Speaker 1: 23:38 Uh, we can't really wall off water. Um, so it is refreshing to hear that Campbell Shoon is looking at

Speaker 7: 23:47 Some structures.

Speaker 5: 23:49 That's Shauna you'd Vardy of the union of concerned scientists. She was coauthor of a report in 2016, underlining the threats, climate change poses to several bases, including Lazoon in Vardy said it was heartening. When secretary of defense Lloyd Austin called climate change an existential threat to us, national security signaling, a new level of seriousness and the Pentagon about climate issues. Experts have long warned that many coastal military bases are vulnerable to the sea level rise and increasingly numerous and more powerful storms triggered by climate change, a center for climate and security report issued just months before the storm Hitler zone had highlighted risks there among other things. It recommended significant upgrades to the basis, utilities to make them less vulnerable, to storms and flooding. The atheists said those are among the improvements now planned at camp Lajune, North Carolina, I'm Jay price.

Speaker 3: 24:47 This story was produced by the American Homefront project, a public media collaboration that reports on American military life and veterans funding comes from the corporation for public broadcasting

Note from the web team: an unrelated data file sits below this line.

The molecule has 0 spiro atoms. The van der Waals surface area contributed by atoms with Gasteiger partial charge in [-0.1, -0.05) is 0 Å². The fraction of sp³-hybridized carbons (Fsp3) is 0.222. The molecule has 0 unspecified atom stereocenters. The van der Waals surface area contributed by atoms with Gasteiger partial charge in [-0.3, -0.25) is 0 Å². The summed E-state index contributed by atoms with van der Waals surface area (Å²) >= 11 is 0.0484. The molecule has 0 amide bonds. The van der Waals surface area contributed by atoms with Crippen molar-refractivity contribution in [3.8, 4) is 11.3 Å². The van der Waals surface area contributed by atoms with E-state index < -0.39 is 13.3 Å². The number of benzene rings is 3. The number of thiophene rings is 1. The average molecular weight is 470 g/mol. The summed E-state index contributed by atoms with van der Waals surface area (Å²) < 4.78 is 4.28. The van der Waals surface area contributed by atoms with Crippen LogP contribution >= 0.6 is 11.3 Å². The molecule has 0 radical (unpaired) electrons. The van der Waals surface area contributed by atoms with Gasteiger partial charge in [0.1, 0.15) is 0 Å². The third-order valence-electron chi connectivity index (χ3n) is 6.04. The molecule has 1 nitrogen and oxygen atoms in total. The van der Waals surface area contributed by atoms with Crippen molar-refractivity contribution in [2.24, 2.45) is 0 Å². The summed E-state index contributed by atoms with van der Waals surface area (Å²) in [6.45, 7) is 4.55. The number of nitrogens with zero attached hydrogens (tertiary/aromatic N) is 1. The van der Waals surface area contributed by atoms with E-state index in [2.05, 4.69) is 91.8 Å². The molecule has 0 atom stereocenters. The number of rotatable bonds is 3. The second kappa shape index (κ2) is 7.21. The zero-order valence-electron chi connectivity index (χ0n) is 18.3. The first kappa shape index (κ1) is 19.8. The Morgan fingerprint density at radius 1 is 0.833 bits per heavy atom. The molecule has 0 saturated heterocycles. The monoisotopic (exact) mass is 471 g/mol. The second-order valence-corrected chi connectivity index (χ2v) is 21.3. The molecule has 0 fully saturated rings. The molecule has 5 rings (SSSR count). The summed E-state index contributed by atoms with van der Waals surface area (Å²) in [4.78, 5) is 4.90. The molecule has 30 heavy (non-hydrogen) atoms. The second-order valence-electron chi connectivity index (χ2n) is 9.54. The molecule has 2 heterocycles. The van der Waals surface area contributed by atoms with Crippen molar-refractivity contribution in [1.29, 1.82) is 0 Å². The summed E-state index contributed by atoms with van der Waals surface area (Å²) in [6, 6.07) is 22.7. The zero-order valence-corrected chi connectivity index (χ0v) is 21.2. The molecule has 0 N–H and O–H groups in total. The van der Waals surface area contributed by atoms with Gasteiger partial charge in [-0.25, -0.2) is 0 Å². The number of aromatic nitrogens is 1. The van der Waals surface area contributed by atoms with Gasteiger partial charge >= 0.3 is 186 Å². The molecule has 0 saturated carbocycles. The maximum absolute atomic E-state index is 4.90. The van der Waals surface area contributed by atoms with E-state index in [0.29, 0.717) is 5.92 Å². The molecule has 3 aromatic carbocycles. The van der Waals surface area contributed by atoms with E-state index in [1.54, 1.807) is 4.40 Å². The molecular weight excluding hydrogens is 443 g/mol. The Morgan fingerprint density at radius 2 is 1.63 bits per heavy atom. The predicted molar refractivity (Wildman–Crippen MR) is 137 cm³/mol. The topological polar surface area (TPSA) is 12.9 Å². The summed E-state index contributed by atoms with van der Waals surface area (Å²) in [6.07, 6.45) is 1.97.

Speaker 3: 25:05 Who were evacuated are back in their homes and firefighters continue to make good progress in handling the Southern fire in Anza Borrego, desert, state park. But when the fire started on Saturday, it took off with frightening speed doubling in size overnight. The Southern fire consumed 5,200 acres and destroyed three homes. And two outbuildings 500 residents near shelter Valley were evacuated while this blaze is being controlled. Fire officials are concerned that it may be a sign of things to come as most of California heads into fire season. In the midst of another drought, joining me is Alex tardy warning coordination meteorologist with the national weather service here in San Diego. Alex, welcome back.

Speaker 7: 25:49 Hi, thanks for having me on again. What

Speaker 3: 25:52 Were the weather conditions like over the weekend that made the Southern fire grow so quickly?

Speaker 7: 25:57 Yeah, that was a frightening fire, especially since we're talking about it's only early may and we're talking about full large fires and even evacuations that resulted the weather conditions were windy, as you might suspect though, they were not Santa Ana winds. Uh, we saw gusty westerly winds, so coming in off the ocean, but the problem was on Thursday and Friday and even Saturday, it was downright hot out in that area. So the combination of the heat, the gusty West winds, and then you had a fire start and it was a bad ingredient.